Abduction story false
By Kevin Gale
A Western student who misled police last week has avoided prosecution after falsely claiming to have been the victim of an attempted abduction which she alleged occurred on campus.
On the morning of March 6, a 22-year-old female Western student contacted London Police Force complaining she had been forced into a car by two males in the traffic circle outside the Dental Sciences Building. She said she escaped by kicking one of the assailants in the groin.
However, Sgt. Jack Churney said later the girl admitted the incident was a hoax. "She made the story up because she was not prepared for an exam and was having problems with her boyfriend."
Churney said the police had the option of charging the girl with public mischief but instead decided to clear up the incident by giving her a warning.
Dave Crombie, co-ordinator of Western's Foot Patrol, said this type of hoax affects credibility with police for people who are legitimately in trouble. He added it is distressing for people in a similar legitimate situation to see someone else use a reason so callously for something so serious.
This incident follows a legitimate claim of attempted sexual assault against a female student in January, in which the victim was attacked from behind on University College Hill. The attack was thwarted by a man who yelled out from the top of the hill scaring the assailant away.
Crombie said his group provides impartial service to anyone who calls them for help and does not deal with criminal matters on their own.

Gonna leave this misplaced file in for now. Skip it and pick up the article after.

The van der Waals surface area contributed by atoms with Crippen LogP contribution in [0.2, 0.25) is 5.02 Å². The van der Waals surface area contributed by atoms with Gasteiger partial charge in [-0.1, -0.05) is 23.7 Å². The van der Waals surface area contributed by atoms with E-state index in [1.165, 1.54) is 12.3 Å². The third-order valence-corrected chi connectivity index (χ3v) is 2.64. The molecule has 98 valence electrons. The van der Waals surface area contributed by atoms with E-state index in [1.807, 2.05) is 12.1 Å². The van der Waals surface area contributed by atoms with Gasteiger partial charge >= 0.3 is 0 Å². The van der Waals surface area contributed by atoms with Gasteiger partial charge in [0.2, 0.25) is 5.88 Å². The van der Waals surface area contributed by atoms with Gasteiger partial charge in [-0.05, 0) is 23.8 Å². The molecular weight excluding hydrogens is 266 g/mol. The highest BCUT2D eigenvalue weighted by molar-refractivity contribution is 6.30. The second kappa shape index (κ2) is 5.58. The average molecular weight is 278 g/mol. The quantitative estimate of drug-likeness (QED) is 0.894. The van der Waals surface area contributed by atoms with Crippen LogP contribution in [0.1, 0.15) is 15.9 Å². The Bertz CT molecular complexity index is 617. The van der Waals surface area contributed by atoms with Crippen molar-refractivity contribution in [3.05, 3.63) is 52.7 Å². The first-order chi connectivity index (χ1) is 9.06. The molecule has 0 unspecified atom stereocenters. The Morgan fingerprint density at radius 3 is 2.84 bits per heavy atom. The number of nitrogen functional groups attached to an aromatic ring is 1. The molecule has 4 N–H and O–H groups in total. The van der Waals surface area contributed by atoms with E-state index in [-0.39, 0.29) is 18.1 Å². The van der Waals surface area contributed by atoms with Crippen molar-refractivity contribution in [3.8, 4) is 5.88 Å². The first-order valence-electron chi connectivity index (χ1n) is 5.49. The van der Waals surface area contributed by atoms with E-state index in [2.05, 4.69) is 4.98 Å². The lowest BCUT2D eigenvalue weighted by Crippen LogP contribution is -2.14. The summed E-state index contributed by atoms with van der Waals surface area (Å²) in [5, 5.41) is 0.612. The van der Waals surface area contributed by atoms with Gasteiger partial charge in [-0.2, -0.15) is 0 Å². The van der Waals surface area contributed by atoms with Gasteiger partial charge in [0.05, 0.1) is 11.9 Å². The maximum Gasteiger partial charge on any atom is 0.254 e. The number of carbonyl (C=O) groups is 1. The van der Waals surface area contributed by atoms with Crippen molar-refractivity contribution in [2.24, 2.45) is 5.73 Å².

Insp. Bob Earle of the University Police Department said the impact of last Thursday's initial report will not go away with the news the incident was false, as a large percentage of people will still believe the attempted abduction was true.
Earle added the false reporting may also cause students in real trouble to be reluctant to come forward for fear they will not be taken seriously.
However, recent efforts between Foot Patrol, the UPD and other members of the Western community to improve campus safety will not be set back by the incident, he said. "Most people will see this as a one-time incident. Most members of the community know the potential is certainly still existent."
Earle warned students to think carefully about the potential criminal charges facing them when they choose to make up a situation. "If this should happen again, the impact might be more significant," he said.
Earle said in his 13 years with the UPD, incidents of false reporting to police have only happened two or three times. He added the UPD cannot press charges against the woman as they gave jurisdiction over to the LPF last Thursday.